Fear is in a bear market.
The CBOE Volatility Index, or fear index as some traders call it, is trading at its lowest level since December 2014 and has fallen more than 39 percent in the past week, marking its second-largest decline ever. And while some investors may look at the low reading as a sign of complacency, one strategist contends it's creating an attractive buying opportunity.
"It's been a stunning decline in spot VIX over the past five days," Jim Strugger said Thursday on CNBC's "Futures Now." "This sets up well for stocks over the next several weeks into the fall."
According to Strugger, a low VIX read shouldn't come as a surprise to market participants. "The top five declines seen in the history of the VIX have occurred since January 2013, when the market moved into this low volatility environment," said MKM Partners' derivatives strategist.
And amid continued geopolitical uncertainty and jitters over a potential rate hike later this year, Strugger advised investors not to worry about stocks just yet.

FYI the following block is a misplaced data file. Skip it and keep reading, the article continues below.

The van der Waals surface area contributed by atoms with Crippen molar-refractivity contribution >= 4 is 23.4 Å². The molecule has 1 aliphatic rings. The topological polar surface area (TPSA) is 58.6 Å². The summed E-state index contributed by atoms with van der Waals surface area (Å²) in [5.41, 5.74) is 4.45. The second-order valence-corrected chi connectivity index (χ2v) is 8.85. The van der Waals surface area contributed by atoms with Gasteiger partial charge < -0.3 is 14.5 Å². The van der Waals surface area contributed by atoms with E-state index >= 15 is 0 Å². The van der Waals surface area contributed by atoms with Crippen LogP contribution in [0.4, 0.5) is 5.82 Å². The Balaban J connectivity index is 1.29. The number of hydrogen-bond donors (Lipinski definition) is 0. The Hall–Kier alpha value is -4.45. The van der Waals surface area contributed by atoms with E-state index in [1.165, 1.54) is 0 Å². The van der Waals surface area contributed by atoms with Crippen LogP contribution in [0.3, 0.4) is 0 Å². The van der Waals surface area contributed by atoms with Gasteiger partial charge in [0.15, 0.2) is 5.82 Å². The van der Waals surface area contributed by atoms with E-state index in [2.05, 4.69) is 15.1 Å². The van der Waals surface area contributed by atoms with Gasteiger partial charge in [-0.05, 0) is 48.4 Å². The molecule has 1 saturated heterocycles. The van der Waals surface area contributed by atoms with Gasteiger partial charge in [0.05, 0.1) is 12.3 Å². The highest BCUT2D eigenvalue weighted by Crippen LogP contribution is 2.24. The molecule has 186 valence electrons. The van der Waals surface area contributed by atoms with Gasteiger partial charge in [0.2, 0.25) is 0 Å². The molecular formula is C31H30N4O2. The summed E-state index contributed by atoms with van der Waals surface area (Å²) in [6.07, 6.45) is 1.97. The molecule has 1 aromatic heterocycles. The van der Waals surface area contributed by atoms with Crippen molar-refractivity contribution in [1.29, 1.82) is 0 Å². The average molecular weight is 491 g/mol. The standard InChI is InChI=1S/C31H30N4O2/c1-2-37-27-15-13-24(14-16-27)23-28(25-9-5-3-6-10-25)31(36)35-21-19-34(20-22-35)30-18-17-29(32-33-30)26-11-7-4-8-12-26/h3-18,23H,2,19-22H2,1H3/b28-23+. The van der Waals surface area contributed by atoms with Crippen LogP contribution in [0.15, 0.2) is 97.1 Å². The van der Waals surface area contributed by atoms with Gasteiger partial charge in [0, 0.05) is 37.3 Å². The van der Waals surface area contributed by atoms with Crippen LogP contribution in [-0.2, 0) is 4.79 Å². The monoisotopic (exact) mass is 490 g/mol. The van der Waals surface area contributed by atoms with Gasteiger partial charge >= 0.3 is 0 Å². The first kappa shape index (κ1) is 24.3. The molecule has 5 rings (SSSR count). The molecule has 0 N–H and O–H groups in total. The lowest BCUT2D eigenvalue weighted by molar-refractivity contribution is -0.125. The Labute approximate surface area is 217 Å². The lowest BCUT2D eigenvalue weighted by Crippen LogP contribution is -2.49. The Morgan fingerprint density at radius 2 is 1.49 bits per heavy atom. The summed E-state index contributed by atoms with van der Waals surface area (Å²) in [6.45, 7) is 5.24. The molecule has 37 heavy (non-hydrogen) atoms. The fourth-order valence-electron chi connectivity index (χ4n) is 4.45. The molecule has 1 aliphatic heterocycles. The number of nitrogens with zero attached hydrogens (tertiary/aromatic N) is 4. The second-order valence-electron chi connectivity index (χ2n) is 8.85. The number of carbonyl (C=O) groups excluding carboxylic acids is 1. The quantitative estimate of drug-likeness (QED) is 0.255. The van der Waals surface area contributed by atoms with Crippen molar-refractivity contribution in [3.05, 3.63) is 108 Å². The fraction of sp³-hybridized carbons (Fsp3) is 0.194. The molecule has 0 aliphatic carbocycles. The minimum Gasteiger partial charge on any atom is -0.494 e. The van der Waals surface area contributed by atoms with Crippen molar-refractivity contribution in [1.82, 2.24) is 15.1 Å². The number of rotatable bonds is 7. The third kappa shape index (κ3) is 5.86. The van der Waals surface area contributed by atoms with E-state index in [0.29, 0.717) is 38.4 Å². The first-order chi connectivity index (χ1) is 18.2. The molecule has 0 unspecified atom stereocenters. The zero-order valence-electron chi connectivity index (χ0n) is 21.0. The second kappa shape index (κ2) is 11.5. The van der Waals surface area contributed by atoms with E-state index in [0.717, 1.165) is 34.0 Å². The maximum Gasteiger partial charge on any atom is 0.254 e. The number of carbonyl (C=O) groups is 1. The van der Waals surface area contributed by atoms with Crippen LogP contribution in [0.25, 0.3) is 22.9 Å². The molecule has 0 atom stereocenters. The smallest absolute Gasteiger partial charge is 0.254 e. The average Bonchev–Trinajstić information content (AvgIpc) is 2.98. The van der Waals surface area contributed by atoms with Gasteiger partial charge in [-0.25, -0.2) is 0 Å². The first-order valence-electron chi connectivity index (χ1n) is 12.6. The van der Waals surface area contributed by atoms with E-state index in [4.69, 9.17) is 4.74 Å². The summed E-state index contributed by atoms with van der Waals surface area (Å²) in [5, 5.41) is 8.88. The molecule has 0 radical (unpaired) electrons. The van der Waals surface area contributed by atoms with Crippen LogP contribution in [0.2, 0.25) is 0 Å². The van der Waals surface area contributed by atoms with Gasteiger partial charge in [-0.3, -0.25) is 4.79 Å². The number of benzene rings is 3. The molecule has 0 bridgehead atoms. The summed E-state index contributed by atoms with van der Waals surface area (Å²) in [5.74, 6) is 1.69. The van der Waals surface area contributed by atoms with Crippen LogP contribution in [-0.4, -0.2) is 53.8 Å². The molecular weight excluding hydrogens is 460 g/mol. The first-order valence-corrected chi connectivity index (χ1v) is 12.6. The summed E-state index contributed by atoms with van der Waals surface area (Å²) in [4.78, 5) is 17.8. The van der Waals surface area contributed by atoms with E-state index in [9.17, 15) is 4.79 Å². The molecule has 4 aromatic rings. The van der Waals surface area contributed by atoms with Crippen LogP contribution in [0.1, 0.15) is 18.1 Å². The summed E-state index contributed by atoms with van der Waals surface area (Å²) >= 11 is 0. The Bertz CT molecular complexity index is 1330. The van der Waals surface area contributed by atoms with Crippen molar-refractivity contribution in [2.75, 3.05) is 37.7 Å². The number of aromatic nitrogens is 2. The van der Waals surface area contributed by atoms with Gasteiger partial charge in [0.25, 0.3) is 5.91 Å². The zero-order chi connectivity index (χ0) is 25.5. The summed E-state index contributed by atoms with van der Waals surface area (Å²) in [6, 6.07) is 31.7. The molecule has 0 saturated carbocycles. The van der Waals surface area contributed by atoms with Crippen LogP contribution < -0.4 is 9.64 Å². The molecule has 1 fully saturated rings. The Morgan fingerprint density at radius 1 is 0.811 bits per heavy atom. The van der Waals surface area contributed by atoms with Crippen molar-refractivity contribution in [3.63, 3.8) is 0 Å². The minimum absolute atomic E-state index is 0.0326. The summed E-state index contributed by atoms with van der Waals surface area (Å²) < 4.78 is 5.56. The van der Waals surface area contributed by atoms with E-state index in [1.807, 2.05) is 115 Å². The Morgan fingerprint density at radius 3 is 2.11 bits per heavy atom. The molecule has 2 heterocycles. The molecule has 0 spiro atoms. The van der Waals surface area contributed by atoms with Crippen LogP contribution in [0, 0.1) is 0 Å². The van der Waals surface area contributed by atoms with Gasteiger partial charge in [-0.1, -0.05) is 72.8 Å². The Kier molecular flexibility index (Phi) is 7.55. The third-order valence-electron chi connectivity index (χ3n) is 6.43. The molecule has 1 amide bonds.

"From a seasonal perspective, typically equity volatility bottoms right around here and tends to peaks in mid-October," he said. "So if you take into consideration the possibility for a rate hike in September/October and seasonal factors, it's unlikely we will see equity volatility until then."
Nonetheless, Strugger still believes volatility will remain relatively low for the next couple of years, which should bode well for the stock market.
"In volatility terms, we're only 2.5 years into this period of low volatility and historically, they tend to last five years," he said. "So you can certainly make the argument that there is another 2 or 2.5 years of low volatility environment which could correspond with an ongoing bull market."